NICK PARKER, CNN INTERNATIONAL CORRESPONDENT: Richard, it's an absolutely huge amount of money, and certainly has caused a scandal here in Mexico, no question. The government just a few hours ago announcing that its actually taking control of this stricken company.

And the stricken company at the center of it all is a company called Oceanografia. They claim that they've been in the oil industry for something like 40 years, and they provide oil services to various clients, but really, their one big client was the state oil monopoly, PEMX, and they really relied on their business for a number of years.

Now, recently, PEMX went to Mexico's anti-corruption watchdog and said that they were concerned about some irregularities in some of their deals with this company. And just this month, the watchdog announced that they were banning Oceanografia for nearly two years from bidding on any government contracts.

And it was at this point that their creditor, Banamex, the subsidiary of CitiGroup here, and the second-largest bank in the country, began a major internal review into the company and found that they had processed some $400 million of false invoices from PEMX.

So, quite an extraordinary situation today. Speaking to reporters, the attorney general said he was going to try and get back some of that money.


JESUS MURILLO KARAM, MEXICO ATTORNEY GENERAL (through translator): In effect, what we're looking to do is preserve firstly the source of employment. Secondly, to preserve the documents of the company, the accounting, the assets, the resources, the effective loan of the bank, and to repair some of the damage done.

We are also looking to protect the everyday operations of the company, which has a large number of workers.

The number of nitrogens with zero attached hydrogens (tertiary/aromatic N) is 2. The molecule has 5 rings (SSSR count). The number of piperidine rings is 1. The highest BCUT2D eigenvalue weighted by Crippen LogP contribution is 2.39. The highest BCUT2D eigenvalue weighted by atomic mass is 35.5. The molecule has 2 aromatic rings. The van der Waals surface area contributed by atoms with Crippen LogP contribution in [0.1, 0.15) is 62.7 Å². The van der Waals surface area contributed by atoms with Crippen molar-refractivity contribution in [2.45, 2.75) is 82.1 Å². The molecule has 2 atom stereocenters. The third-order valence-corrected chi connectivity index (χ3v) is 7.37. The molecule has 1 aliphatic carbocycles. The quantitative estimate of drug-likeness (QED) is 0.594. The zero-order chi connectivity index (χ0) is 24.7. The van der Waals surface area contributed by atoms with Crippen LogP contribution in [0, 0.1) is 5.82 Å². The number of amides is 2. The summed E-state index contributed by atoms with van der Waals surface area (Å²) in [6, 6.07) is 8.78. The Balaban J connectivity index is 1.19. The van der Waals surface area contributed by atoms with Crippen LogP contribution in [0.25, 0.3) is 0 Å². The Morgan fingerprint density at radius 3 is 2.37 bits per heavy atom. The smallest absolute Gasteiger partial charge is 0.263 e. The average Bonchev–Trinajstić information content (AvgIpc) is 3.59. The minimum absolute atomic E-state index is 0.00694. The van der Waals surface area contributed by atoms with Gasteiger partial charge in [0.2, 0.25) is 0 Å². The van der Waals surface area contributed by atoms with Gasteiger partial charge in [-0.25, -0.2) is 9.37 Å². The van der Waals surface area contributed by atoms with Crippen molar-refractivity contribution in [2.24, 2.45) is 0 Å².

PARKER: Richard, no arrests or charges as yet, but they did stress they are trying to determine criminal liability.

QUEST: All right. So, the oil company -- the big Mexican oil company exists. The other company exists and has got real employees. The subsidiary exists, of CitiGroup. So, it leaves me a very simple question: where did the money go?

PARKER: Where did the money go indeed? Yes, that's really the crucial question. We don't really know how far back this has gone, and we don't know exactly what triggered that initial concern with PEMX. But what we do know is that they are trying to determine the criminal liability

They've established already to their satisfaction that there has been some criminal behavior going on, and I think that's going to be one of the most pressing things, is certainly the pressure that they're going to be experiencing to find where this money has, indeed, gone, and whether they can get it back.

QUEST: Nick Parker, our correspondent in Mexico City for us tonight. Nick, thank you, good night.

Still to come on QUEST MEANS BUSINESS, the parent company of British Airways and Iberia sees profits soaring. Willie Walsh, next, on QUEST MEANS BUSINESS.



QUEST: The owner of Iberia and British Airways is back in the profit. That's worth a bell.


QUEST: International Airlines Group, IAG, posted an operating profit of a billion dollars for 2013. And compare that to the $30 million operating loss in the previous.

So, what's behind it? You've got to look at the various individual parts of the company. British Airways, for example, British Airways itself had a much better performance, posting a billion-dollar profit in its own. It was the first full year of added slots from BMI. It introduced the 787 and the A380, and BA did better premiums on long haul. It got more money.

But also -- and that's the plus side. But also, the losses are getting smaller at the Iberia subsidiary. The restructuring continues. Things have improved quite dramatically at Iberia. It's still losing money, but not as much, and capacity on those loss-making Latin routes has gone.

And then Vueling, the low-cost carrier based out of Spain, based in Barcelona, posted almost a quarter of a billion dollars in profit. IAG took it over last year, took it over completely, and that made a huge increase to capacity as well.

So, all three spokes, if you like, wheels, cogs of the company are starting to move in synchronicity, as I put to the IAG chief Willie Walsh, and suggested if these results were a school report, well, it might be glowing.


WALSH: There are lots of different parts to it, obviously, with the three different airlines performing at different levels. But yes, I think that's a fair assessment. I'm very pleased with them.